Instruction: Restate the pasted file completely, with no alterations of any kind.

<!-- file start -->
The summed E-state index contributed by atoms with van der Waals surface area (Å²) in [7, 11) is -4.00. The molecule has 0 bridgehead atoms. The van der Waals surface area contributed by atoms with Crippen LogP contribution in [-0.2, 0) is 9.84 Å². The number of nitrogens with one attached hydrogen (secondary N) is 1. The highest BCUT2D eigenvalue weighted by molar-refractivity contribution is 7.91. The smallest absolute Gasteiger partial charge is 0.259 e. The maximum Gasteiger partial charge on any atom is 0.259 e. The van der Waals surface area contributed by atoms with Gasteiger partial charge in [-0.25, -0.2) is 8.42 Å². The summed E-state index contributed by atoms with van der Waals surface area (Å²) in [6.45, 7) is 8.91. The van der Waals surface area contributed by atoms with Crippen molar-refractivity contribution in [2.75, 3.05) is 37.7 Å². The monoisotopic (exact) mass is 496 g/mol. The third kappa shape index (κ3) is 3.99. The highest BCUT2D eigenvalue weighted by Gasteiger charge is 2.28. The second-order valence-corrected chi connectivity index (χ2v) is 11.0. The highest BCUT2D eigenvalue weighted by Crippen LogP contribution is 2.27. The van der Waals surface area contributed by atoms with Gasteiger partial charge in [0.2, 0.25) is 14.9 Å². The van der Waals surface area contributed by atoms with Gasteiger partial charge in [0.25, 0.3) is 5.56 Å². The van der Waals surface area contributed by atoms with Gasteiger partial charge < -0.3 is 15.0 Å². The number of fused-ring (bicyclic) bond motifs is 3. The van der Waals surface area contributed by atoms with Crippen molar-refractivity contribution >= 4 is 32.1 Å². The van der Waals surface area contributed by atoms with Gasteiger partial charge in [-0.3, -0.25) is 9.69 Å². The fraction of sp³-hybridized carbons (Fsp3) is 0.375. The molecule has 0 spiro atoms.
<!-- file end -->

The summed E-state index contributed by atoms with van der Waals surface area (Å²) in [7, 11) is -4.00. The molecule has 0 bridgehead atoms. The van der Waals surface area contributed by atoms with Crippen LogP contribution in [-0.2, 0) is 9.84 Å². The number of nitrogens with one attached hydrogen (secondary N) is 1. The highest BCUT2D eigenvalue weighted by molar-refractivity contribution is 7.91. The smallest absolute Gasteiger partial charge is 0.259 e. The maximum Gasteiger partial charge on any atom is 0.259 e. The van der Waals surface area contributed by atoms with Gasteiger partial charge in [-0.25, -0.2) is 8.42 Å². The summed E-state index contributed by atoms with van der Waals surface area (Å²) in [6.45, 7) is 8.91. The van der Waals surface area contributed by atoms with Crippen molar-refractivity contribution in [2.75, 3.05) is 37.7 Å². The monoisotopic (exact) mass is 496 g/mol. The third kappa shape index (κ3) is 3.99. The highest BCUT2D eigenvalue weighted by Gasteiger charge is 2.28. The second-order valence-corrected chi connectivity index (χ2v) is 11.0. The highest BCUT2D eigenvalue weighted by Crippen LogP contribution is 2.27. The van der Waals surface area contributed by atoms with Gasteiger partial charge in [0.2, 0.25) is 14.9 Å². The van der Waals surface area contributed by atoms with Gasteiger partial charge in [0.25, 0.3) is 5.56 Å². The van der Waals surface area contributed by atoms with Gasteiger partial charge < -0.3 is 15.0 Å². The number of fused-ring (bicyclic) bond motifs is 3. The van der Waals surface area contributed by atoms with Crippen molar-refractivity contribution >= 4 is 32.1 Å². The van der Waals surface area contributed by atoms with Gasteiger partial charge in [-0.3, -0.25) is 9.69 Å². The fraction of sp³-hybridized carbons (Fsp3) is 0.375. The molecule has 0 spiro atoms.